Robert Christgau on John Kruth's Broad Compass

The Dean of American Rock Critics reviews Kruth and La Società del Musici's 'Forever Ago' and Clay Harper's 'Black Beauty.'
September 7, 2018, 7:27pm
Image via John Kruth on Bandcamp.

The self-proclaimed "Dean of American Rock Critics," Robert Christgau was one of the pioneers of music criticism as we know it—the music editor of the Village Voice from 1974 to 1985 and its chief music critic for several decades after that. At the Voice he created both the annual Pazz & Jop Critics’ Poll and his monthly Consumer Guides. Christgau was one of the first critics to write about hip-hop and the only one to review Simon & Garfunkel's Bridge Over Troubled Water with one word: "Melodic." He taught at New York University between 1990 and 2016, and has published six books, including his 2015 memoir Going Into the City. A seventh, Is It Still Good to Ya?: Fifty Years of Rock Criticism 1967-2017, will be available from Duke University Press in October. Every Friday we run Expert Witness, the weekly version of the Consumer Guide he launched in 2010. To find out more, read his welcome post; for almost five decades of critical reviews, check out his regularly updated website.

John Kruth & La Società del Musici: Forever Ago (Ars Spoleteum) The book-length celebrator of Rahsaan Roland Kirk and Rubber Soul and leader of the departed TriBeCaStan is a native New Yorker who gets around. So having upped his game with two albums rooted in summers spent with his Croatian-born wife in the holiday port of Split, he crossed the Adriatic to cut 14 of his songs in Spoleto with a Neapolitan mandolinist he met in Manhattan. Thematically and geographically, the material gets around too, from a Milwaukee pal loading up a bag of Christmas goodies for poorer folks across the river to a tuna melt heated up on a desert dashboard to a cautionary reflection on Croatian Catholicism: "There's only one thing that I fear / When the old communist goes to church." Switching among seven instruments including his own mandolin, honoring Sylvia Plath's paranoia, or playing checkers with his cat, he's no kind of singer except the kind Dylan let in the side door with his everyman impressions. But he sure has a broad compass. And he lives to convince anyone who’ll listen that that's the best kind of compass to have—by miles. A MINUS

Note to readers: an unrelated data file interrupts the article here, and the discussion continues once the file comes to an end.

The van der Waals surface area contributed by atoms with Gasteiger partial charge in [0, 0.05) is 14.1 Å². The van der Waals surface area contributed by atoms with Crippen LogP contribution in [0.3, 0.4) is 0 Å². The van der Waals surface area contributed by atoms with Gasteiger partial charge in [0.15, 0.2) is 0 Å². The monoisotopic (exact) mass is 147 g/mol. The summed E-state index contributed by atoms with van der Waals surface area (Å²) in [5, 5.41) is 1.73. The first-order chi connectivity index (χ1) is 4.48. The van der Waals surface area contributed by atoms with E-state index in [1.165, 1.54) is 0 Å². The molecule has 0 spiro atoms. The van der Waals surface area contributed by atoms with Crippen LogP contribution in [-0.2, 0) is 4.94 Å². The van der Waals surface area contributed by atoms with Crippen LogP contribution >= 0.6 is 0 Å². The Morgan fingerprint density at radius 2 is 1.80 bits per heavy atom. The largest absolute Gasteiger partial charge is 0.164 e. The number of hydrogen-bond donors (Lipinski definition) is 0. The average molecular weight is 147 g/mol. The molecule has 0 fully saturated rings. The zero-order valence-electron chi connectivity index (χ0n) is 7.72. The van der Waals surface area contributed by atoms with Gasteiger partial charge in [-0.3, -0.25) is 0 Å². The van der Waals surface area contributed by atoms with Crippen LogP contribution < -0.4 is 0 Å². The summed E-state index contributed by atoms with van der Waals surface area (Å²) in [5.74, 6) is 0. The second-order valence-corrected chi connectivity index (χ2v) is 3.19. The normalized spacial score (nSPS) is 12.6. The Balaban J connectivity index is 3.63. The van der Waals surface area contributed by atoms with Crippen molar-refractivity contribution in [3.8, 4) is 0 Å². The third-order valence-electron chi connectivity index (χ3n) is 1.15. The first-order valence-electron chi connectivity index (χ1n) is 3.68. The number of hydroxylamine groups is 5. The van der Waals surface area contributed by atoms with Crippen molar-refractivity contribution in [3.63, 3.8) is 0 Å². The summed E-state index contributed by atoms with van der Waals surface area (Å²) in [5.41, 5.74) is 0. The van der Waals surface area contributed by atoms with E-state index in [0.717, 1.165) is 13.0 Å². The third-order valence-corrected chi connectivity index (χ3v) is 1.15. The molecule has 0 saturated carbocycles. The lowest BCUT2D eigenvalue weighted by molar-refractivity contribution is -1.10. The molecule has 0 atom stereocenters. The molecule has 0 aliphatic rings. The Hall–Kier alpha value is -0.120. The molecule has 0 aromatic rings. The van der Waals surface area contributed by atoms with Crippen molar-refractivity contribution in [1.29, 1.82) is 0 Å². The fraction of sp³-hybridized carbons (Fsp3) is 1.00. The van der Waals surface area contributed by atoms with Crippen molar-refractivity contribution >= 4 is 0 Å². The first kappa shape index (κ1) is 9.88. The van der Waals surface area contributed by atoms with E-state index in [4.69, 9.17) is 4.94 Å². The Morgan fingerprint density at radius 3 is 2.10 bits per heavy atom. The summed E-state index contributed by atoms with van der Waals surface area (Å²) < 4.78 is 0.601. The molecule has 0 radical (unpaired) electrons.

Clay Harper: Bleak Beauty (self-released) In a counterpart to Mount Eerie's A Crow Looked at Me, where solitary guitarist Phil Elverum processed the shocking loss of his wife Genevieve to pancreatic cancer, Harper honors the passing of his longtime partner Stephanie Gwinn, who succumbed even faster to a brain tumor. But where Elverum's miserable minimalism grabs and haunts you, the mediated art blues of a shifting ensemble of Harper's pals is less devastated and less literal, though it never quite compels the total attention it repays. Lyric worth absorbing: "Tells me what to think and objects to what I say / I don't know why / But I like it that way." And how about: "It's me again / I'll hold your hand / I'll be your man forever / But you sigh and then / Squeeze my hand / Say what if I don't get better"? B PLUS

Sam Baker: Land of Doubt (self-released) Spare, expressionistic songster teeters across the impossible tightrope between the lugubrious and the wrenching ("Same Kind of Blues," "Moses in the Reeds," "The Feast of St. Valentine") **

Chris Butler & Ralph Carney: Songs for Unsung Holidays (Smog Veil) Pan-instrumental dynamo and world's friendliest saxophone player collaborate one last time after the latter asks, "How come there are no more silly bands?" ("Salami Appreciation Day," "Blessing of the Bikes Day," "Day of the Dead") **

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